Pic c/o flickr
Nice piece in the Atlantic by Richard Florida showing how the American economy is changing itself over time.
Brings to mind 3 of the big ideas that are embedded in Darwin's Origin (which I've been re-reading for an article I'm writing):
1. Change is largely a self- [strictly system-] generated phenomenon – it's the interaction of the agents involved that creates the change, not some big external ('exogenous') lever/levers. Bishop points out in the Big Sort, America is sorting itself out into homogenous but discrete groups of likeminded folks; here the point must surely be that innovation attracts innovation, patent-writers others of the same ilk. In this case, if we could unpick the data from the graphic file, I'd imagine it'd be characterised by a rich-get-richer distribution (not the only one but a common one, nonetheless)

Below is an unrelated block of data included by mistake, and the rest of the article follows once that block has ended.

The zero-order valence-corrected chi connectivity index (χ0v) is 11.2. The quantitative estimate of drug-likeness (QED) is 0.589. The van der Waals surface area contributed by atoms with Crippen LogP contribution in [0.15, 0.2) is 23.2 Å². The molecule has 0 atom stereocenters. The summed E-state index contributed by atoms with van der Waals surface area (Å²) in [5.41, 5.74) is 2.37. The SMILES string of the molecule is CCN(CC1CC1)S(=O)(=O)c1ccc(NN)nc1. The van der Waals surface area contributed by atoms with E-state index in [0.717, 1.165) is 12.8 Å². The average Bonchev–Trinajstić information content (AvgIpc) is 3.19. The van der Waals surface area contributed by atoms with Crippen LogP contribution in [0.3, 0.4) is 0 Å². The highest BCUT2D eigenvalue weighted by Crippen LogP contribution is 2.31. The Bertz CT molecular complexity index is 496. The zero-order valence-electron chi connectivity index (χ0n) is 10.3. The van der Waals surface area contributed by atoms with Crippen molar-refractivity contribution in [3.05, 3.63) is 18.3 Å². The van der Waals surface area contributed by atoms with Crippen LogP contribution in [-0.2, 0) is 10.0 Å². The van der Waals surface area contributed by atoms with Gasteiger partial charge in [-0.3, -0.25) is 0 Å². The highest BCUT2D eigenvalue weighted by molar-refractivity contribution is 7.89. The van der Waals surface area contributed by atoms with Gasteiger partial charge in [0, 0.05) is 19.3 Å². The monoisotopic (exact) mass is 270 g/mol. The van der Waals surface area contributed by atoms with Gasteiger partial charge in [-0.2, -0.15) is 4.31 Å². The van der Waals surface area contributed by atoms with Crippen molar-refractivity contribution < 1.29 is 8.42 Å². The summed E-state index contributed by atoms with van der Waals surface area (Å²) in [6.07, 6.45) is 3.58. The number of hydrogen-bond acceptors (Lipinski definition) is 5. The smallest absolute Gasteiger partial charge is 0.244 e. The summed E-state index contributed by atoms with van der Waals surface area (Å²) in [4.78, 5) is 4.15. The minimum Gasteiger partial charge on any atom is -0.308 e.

2. Change is continuous: it's happening all the time – it's in the nature of things – even when things seem to be unchanging. In the long run, almost everything changes.
3. Change is non-directional: some of Darwin's contemporaries saw the process of evolution as being progressive, moving ever upward on some scale or other, to better things or greater enlightenment or whatever (e.g. Herbert Spencer who coined "survival of the fittest" and seems to be the real source of much of what we now know as Social Darwinism). Darwin doesn't seem to have thought this – he recognises that change just is.
If these things are true then how might that change what you do? What governments should do to address the patterns Florida describes? What – if anything – would you advise them to do?